The Immaculate Conception: An Artistic Tribute
“Blessed art thou among women, and blessed is the fruit of thy womb!” —Luke 1:42
“Jesus came into this world through Mary, and at the end of time he will return through Mary.” —St. Louis de Montfort
(This article was originally published last year.)
Today is the feast of the Immaculate Conception, and, in honor of Jesus’s Mother, I wanted to offer a brief explanation of what “Immaculate Conception” means and share a beautiful painting depicting Mary under this title.
The Immaculate Conception was not defined dogma until 1854, but it was believed and defended by ordinary Catholics and great theologians many centuries before that. The doctrine was always based in the Bible verse (Lk. 1:28), “And the angel being come in, said unto her: Hail, full of grace, the Lord is with thee: blessed art thou among women.” That’s already an unusual greeting in that angels in the Bible usually appear and start issuing orders, rather than offering a respectful greeting. But it’s much more than a mere compliment.
Luke’s Gospel, of course, was originally written in Greek, and the word translated “full of grace” is kekaritomene (κεχαριτωμενη). This perfect passive participial form is rare in Greek, and unfortunately has no direct translation into English. The closest literal translation is “to have been fully perfected in grace in the past, a state which persists into the present.” This has long been explained by the Immaculate Conception—that is, through the foreseen merits of Jesus Christ’s salvific death, Mary was miraculously preserved from the original sin every human inherits, at the moment of her conception.
This was very fitting for the Mother of God. After all, Jesus was in Mary’s womb for nine months, and He got all of His human DNA from her—how would it be appropriate for her to be sinful? The early Church understood that insulting Mary insulted Jesus. Mary is only important because Jesus made her so, but Jesus made her the holiest person ever at her conception. That is why St. Elizabeth calls her “blessed among women” and Mary prophesies, “Behold from henceforth all generations shall call me blessed.” (Lk. 1:42, 48)
Jesus, God himself, showed unique deference to her as well. He did not wish to perform a miracle at Cana (John 2) but He did, after she asked Him to do so. All Christians believe in intercession, which is why we ask others for prayers. Whom better to ask than Jesus’ own mother, who conceived Him through God’s power, gave birth to Him, raised Him and lived with Him for 30 years, and stood beside Him as he died? No one was or is closer to Jesus than Mary.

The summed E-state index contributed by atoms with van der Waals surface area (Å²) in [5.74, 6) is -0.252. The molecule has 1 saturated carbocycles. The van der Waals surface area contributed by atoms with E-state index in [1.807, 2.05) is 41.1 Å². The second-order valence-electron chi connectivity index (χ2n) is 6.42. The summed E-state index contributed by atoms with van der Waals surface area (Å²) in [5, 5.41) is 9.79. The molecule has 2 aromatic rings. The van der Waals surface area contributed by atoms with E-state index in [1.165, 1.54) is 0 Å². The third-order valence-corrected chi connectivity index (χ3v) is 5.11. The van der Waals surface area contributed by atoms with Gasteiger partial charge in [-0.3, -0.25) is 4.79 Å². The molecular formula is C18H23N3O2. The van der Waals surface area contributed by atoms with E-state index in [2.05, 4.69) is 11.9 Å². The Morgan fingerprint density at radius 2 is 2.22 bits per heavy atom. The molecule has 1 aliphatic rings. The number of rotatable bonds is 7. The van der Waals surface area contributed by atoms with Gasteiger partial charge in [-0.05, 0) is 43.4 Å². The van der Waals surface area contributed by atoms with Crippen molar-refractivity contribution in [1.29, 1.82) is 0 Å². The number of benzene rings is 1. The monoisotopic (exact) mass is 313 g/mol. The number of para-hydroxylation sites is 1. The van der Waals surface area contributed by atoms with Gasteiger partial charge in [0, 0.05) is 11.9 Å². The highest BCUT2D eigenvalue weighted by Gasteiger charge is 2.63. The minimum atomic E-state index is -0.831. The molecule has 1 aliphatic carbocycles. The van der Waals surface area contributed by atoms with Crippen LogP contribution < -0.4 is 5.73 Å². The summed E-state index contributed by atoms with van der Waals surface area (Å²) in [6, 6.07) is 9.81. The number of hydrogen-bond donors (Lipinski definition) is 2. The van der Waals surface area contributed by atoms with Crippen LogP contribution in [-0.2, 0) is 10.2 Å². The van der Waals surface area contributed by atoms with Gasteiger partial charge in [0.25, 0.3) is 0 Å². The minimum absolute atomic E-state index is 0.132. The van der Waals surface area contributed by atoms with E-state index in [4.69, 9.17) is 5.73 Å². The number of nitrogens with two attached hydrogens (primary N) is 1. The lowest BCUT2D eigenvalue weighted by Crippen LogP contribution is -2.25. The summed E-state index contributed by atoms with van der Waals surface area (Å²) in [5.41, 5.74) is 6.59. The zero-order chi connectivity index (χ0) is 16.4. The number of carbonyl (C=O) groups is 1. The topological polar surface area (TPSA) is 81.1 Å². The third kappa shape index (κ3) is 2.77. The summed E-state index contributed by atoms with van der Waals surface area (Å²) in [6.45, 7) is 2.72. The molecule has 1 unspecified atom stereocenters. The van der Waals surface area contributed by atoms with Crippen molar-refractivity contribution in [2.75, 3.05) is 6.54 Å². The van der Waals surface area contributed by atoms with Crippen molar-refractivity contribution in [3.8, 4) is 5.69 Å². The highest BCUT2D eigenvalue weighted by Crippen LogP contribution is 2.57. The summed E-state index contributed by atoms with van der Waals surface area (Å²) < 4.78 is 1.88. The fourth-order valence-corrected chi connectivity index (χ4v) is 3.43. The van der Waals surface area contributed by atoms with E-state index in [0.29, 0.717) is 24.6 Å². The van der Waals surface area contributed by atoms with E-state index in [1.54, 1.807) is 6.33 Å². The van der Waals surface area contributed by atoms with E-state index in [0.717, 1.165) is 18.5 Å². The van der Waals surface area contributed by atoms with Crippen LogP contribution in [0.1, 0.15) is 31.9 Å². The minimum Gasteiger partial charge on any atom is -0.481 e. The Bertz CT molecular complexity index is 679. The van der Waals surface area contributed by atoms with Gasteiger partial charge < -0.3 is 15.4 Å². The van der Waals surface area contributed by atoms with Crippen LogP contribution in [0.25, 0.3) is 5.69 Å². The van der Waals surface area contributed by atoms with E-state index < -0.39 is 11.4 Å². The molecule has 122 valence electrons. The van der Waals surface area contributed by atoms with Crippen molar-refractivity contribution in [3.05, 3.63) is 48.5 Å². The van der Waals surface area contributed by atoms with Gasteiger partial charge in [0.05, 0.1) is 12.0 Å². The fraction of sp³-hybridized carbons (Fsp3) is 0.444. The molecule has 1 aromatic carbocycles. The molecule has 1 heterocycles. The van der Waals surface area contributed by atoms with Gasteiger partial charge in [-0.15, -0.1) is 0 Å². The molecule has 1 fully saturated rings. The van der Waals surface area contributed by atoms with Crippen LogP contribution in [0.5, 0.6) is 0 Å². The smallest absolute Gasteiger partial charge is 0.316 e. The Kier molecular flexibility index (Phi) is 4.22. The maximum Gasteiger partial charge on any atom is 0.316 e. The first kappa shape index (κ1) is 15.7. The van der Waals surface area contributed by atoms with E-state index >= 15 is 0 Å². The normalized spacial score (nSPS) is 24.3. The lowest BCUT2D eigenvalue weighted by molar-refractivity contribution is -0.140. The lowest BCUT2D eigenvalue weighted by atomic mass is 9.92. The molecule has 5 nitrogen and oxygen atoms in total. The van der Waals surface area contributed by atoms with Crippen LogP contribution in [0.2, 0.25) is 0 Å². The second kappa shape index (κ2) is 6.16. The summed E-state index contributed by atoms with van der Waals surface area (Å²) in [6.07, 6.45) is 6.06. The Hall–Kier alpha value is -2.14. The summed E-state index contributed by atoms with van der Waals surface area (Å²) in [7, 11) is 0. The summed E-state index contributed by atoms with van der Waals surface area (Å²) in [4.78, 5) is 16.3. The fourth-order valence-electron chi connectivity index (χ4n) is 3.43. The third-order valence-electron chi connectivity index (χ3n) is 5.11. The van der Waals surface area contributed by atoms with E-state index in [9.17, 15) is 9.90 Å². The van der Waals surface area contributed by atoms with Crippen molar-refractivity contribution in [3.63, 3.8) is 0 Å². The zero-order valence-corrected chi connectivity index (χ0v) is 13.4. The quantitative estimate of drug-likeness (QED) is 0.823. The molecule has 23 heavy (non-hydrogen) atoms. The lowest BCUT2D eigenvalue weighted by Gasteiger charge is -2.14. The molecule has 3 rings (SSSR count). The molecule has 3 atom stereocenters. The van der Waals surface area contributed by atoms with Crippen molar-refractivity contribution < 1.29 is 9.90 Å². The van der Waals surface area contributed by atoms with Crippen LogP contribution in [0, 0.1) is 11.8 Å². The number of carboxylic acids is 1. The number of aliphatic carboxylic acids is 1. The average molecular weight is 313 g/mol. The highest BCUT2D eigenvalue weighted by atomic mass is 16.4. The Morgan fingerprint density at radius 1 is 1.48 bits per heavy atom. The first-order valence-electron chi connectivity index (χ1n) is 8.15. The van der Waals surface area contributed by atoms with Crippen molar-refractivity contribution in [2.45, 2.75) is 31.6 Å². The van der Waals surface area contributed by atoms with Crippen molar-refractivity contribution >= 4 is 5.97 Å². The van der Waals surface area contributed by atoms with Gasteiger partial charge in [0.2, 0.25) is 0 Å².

Below is a magnificent depiction of the Immaculate Conception:
This painting is rich in symbolism. Notice Mary is depicted standing on a serpent. It’s a fairly common depiction of Mary in art—why? In Genesis 3:15, when God predicts the coming of the Messiah, He specifically says the “seed” of the woman will oppose the devil, who in that scene is disguised as a serpent. The wording is particularly striking because both ancient Hebrews and modern Christians know that only men, not women, have seed—but the Messiah in fact entirely took his genetics from his mother. Furthermore, as history’s greatest Biblical scholar and linguist St. Jerome noted, when God prophecies the Messiah to the devil-serpent, “he shall crush your head,” the pronoun in Hebrew could actually be translated as either “he” or “she.” In other words, because it was through Mary that Jesus came into the world, Mary was allowed to help Jesus conquer Satan. Thus showing Mary standing on a serpent is a Biblical reference. The globe of earth below the serpent likely represents Christ’s many references to Satan as ruler of this world, filled with sin as it is.
Another Scriptural reference is the crown of twelve stars, harking to Revelation 12. From the earliest days of Christianity, the woman described in Revelation 12 as wearing a crown of twelve stars was interpreted as symbolizing both the Church (ie the “new Jerusalem”) and Mary. The number twelve probably signifies the twelve apostles, Christ’s closest friends and the first priests, and the twelve tribes of Israel. The moon upon which Mary stands is also part of the description of the woman in Revelation 12.
The cherub angel bowing at Mary’s feet holds lilies, traditionally a symbol of purity, because Mary miraculously remained a perpetual virgin even while conceiving and giving birth to Christ.
Mary is painted as wearing gold, a royal color, white for purity, and blue, the color most associated with her in the West. In the early days of Christian art (and still today in the East) red symbolized earth and blue symbolized Heaven. Because Christ was both divine and human, in art, He wore blue over red, while the entirely human Mary wore red over blue. But blue was also the color of royalty, and it was that symbology that endured, so that gradually the red was dropped and blue became the color of Mary, Queen of Heaven. Israel’s kings traditionally had their mothers, not their wives, as queens, and just so Mary is queen because her Son is King of the Universe.
Finally, notice that Mary’s hands are clasped and her head bowed in an attitude of prayer. Mary never forgot that she was only important through the merits of Christ, and she has always and only wanted to bring every human to her Son. Let this feast of the Immaculate Conception be a reminder to us all not only to ask for Mary’s intercession, but above all to make Christ the center of our lives, just as she did.
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